Saturday, April 3, 2010


I am terribly sorry to have to be one to tell you this - but, you're bankrupt. No, really, it's true, here let me explain it to you.

The median biweekly income in the US is $1,478. Hey do not complain - this salary includes the guys at the top if you are closer to the bottom like a retail worker, your average check would be barely $700. But that is another travesty and we cannot cover them all in one post. Also, of course, this is before taxes. Just for the sake of simplicity and to keep all the statistics equal we will pretend there are no taxes. Don’t get excited, it won’t keep you happy for long.

Now, let’s pretend it is a nice warm Friday. Not just any Friday but a payday. Awesome, you run to the bank to cash your check. You hand the payroll check over and wait for the cashier. While you are waiting for the check to be cashed you decide to open your mail. There is a pale gold envelope with the US government seals all over it. This must be important, so you rip it open. Yuk, It’s an invoice – holy cow - a bill for $116,599. It is your share of the national debt – due and payable.

What is the first thing you think? Well if you are the average american, you decide it must not be real. After all, that’s how we have treated most debt and certainly, the national debt. Haven’t our own leaders such said “deficits don’t matter’? It must be a mistake, some sort of joke. Well, of course it is not fake or a joke – it is very very real and not funny in the least. Unless you are one of those people who laugh at funerals. If you’re like me your thinking – Im done for – bankruptcy and ruin looms close. How did I get into this mess? How can I possibly pay this off.

The per taxpayer debt burden goes up by over $40 every single day of the week. No weekends off, no holidays. The fierce reality is the average american worker earns less than 106 dollar every day of the week. In other words every other Friday, when you cash your $1,478 paycheck you are another $556 in debt. Feeling better yet?

Now I can guarrantee you , that if these figures were presented to a financial advisor they would immediately advise you to file bankruptcy. This is real, this is truth, the United States is bankrupt and it is going to take you down with it. You may or may not be able to do anything to soften the crisis, but the meltdown is coming and its best to face it.
I am not going to go further with this post, because I want you to stay here with the stark reality that yes you do owe this money and believe me it is real. Not only do you owe this amount of money, but it is increasing by leaps and bounds every day.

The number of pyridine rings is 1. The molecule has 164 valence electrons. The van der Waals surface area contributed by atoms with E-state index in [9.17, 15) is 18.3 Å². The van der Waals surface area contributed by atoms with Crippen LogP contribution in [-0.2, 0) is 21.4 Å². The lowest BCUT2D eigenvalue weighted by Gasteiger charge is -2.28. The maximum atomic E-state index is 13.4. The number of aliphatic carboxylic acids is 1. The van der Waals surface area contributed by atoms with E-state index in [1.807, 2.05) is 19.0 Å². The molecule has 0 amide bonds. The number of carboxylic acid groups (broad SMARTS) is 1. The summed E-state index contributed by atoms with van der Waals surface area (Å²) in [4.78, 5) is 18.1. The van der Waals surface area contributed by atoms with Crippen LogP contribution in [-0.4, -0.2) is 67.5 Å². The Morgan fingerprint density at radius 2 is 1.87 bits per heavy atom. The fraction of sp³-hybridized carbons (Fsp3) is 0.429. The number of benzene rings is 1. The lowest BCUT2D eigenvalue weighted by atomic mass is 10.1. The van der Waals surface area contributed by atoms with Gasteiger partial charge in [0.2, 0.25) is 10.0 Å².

Ok – I am done, return to your lives. But I would like for you to at least spend a few minutes every payday thinking of the situation we are in. If we face it realistically, we have a better chance of surviving the inevitable economic consequences to our nation and ourselves. I will provide any hope and any guidance I can find. Stay tuned.

NOTES – Following are the numbers and the method I used to prepare this post. All figures came from the US Government. First, you may notice that I often use the long numbers when talking about debt. I do so because we have become numb to the words billion and trillion and millions don’t even seem to count in todays crazy meltdown of common sense.

1) As of 10pm on April 2, 2010 the national debt is $12,690,026,571,814.
2) There are 138,584,486 people employed in the US.
3) However, many workers fall below the taxable threshold.
3) The number of taxpayers in the US is estimated at 108,834,743.
4) Now if you divide our national debt by the number of actual taxpayers you get a debt per taxpayer of a little over $116,599.

PS: in the time it took me to write this post another 9,865 people lost their job so that increases our share of the debt. Nor did I throw in the extra $1,480,635 the US government ran up in debt in the 29 seconds it took for me to copy down the number and verify it.

Welcome to the economic meltdown of the United States. Hang on, because this roller coaster hasn’t even crested the first rise yet. Keep all hands securely in the vehicle and hold on.

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